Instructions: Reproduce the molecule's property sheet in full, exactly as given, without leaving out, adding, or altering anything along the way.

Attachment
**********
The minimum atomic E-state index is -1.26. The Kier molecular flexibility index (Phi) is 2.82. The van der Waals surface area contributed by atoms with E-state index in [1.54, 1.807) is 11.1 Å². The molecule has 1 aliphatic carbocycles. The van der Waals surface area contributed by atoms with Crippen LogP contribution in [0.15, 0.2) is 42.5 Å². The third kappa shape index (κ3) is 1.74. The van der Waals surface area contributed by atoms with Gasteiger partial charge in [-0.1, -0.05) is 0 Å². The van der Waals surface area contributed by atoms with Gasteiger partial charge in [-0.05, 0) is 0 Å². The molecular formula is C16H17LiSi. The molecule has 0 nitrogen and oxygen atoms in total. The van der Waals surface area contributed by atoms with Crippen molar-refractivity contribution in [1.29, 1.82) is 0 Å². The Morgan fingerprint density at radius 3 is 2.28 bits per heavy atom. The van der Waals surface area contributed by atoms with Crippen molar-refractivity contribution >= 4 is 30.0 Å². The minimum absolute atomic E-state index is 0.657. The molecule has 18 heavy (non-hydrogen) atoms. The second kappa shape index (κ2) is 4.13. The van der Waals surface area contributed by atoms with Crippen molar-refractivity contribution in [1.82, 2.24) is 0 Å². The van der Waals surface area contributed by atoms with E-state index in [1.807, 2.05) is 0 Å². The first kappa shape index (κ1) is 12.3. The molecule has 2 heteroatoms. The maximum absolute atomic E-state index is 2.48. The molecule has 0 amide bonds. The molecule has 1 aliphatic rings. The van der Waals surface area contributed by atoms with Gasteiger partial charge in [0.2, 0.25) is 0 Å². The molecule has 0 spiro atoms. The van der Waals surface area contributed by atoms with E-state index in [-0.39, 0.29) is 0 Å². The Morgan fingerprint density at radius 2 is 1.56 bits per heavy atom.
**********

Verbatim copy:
The minimum atomic E-state index is -1.26. The Kier molecular flexibility index (Phi) is 2.82. The van der Waals surface area contributed by atoms with E-state index in [1.54, 1.807) is 11.1 Å². The molecule has 1 aliphatic carbocycles. The van der Waals surface area contributed by atoms with Crippen LogP contribution in [0.15, 0.2) is 42.5 Å². The third kappa shape index (κ3) is 1.74. The van der Waals surface area contributed by atoms with Gasteiger partial charge in [-0.1, -0.05) is 0 Å². The van der Waals surface area contributed by atoms with Gasteiger partial charge in [-0.05, 0) is 0 Å². The molecular formula is C16H17LiSi. The molecule has 0 nitrogen and oxygen atoms in total. The van der Waals surface area contributed by atoms with Crippen molar-refractivity contribution in [1.29, 1.82) is 0 Å². The Morgan fingerprint density at radius 3 is 2.28 bits per heavy atom. The van der Waals surface area contributed by atoms with Crippen molar-refractivity contribution >= 4 is 30.0 Å². The minimum absolute atomic E-state index is 0.657. The molecule has 18 heavy (non-hydrogen) atoms. The second kappa shape index (κ2) is 4.13. The van der Waals surface area contributed by atoms with Crippen molar-refractivity contribution in [1.82, 2.24) is 0 Å². The van der Waals surface area contributed by atoms with E-state index in [1.807, 2.05) is 0 Å². The first kappa shape index (κ1) is 12.3. The molecule has 2 heteroatoms. The maximum absolute atomic E-state index is 2.48. The molecule has 0 amide bonds. The molecule has 1 aliphatic rings. The van der Waals surface area contributed by atoms with Gasteiger partial charge in [0.2, 0.25) is 0 Å². The molecule has 0 spiro atoms. The van der Waals surface area contributed by atoms with E-state index in [-0.39, 0.29) is 0 Å². The Morgan fingerprint density at radius 2 is 1.56 bits per heavy atom.